(C) Bloomberg. Yannis Stournaras Photographer: Yorgos Karahalis /Bloomberg
(Bloomberg) — Europe risks a new sovereign-debt crisis if governments don’t match the European Central Bank’s action with a common fiscal response to support the economy through the coronavirus pandemic, according to ECB policy maker Yannis Stournaras.
Stournaras, who heads the Greek central bank, urged leaders to stop bickering and form a “strong alliance” to fight the coronavirus. He particularly recommended jointly issued bonds, a step backed by several nations but resisted by more fiscally conservative ones.
“Now is the time for common action and solidarity,” he told Bloomberg News. “Moral hazard considerations should not be the main determinant of our actions today.”
While European governments have announced national fiscal measures worth hundreds of billions of euros, they’ve struggled to agree on a common approach. German Chancellor Angela Merkel is opposed to so-called coronabonds, reflecting her country’s concerns about becoming liable for spending by weaker economies.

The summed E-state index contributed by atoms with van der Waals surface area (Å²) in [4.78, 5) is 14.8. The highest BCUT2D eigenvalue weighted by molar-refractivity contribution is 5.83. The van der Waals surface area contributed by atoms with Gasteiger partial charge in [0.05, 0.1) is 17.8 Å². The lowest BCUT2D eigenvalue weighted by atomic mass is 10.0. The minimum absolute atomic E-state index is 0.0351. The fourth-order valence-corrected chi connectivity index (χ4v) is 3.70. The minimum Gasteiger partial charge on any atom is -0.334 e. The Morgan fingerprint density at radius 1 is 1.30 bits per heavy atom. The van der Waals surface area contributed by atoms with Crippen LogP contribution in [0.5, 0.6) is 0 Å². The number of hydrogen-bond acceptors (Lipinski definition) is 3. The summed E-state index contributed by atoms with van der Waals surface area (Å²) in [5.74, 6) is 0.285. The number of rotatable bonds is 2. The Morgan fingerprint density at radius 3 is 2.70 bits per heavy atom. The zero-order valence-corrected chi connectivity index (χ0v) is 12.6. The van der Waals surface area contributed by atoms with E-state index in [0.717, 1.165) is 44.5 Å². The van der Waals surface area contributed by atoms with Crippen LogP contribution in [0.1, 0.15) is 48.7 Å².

Italian Prime Minister Giuseppe Conte has pushed back against forcing struggling countries to apply for credit lines from the European Stability Mechanism, the region’s rescue fund.
Stournaras argued against focusing on the ESM as the primary way to provide relief.
The ESM “has a very serious role to play” but conditional credit lines aren’t an appropriate tool in a pandemic and “cannot be applied to current circumstances,” he said. “Common issuance of debt is common action against the common enemy.”
The ECB plans more than 1 trillion euros ($1.1 trillion) of asset purchases this year along with other support measures to prevent a credit squeeze and fight the economic fallout from the coronavirus.
President Christine Lagarde has also been trying to cajole leaders into agreeing to joint debt.
Stournaras said sovereign-debt levels are set to increase by 10 to 20 percentage points because of virus-related fiscal spending. In Greece, which triggered the region’s debt crisis a decade ago, the burden already amounts to 180% of GDP, compared with around 60% in Germany.
It’s also likely that the quality of assets on banks’ balance sheets will deteriorate, and soured loans are expected to increase, he added.
“Debt-sustainability issues might surface again when the pandemic is over, which will hamper growth prospects,” Stournaras said. “The ECB has shown flexibility and common spirit. The same spirit, flexibility and realism has to be shown by other European institutions as well.”
(C)2020 Bloomberg L.P.
EU Must Get Real or Risk New Debt Crisis, Says ECB’s Stournaras
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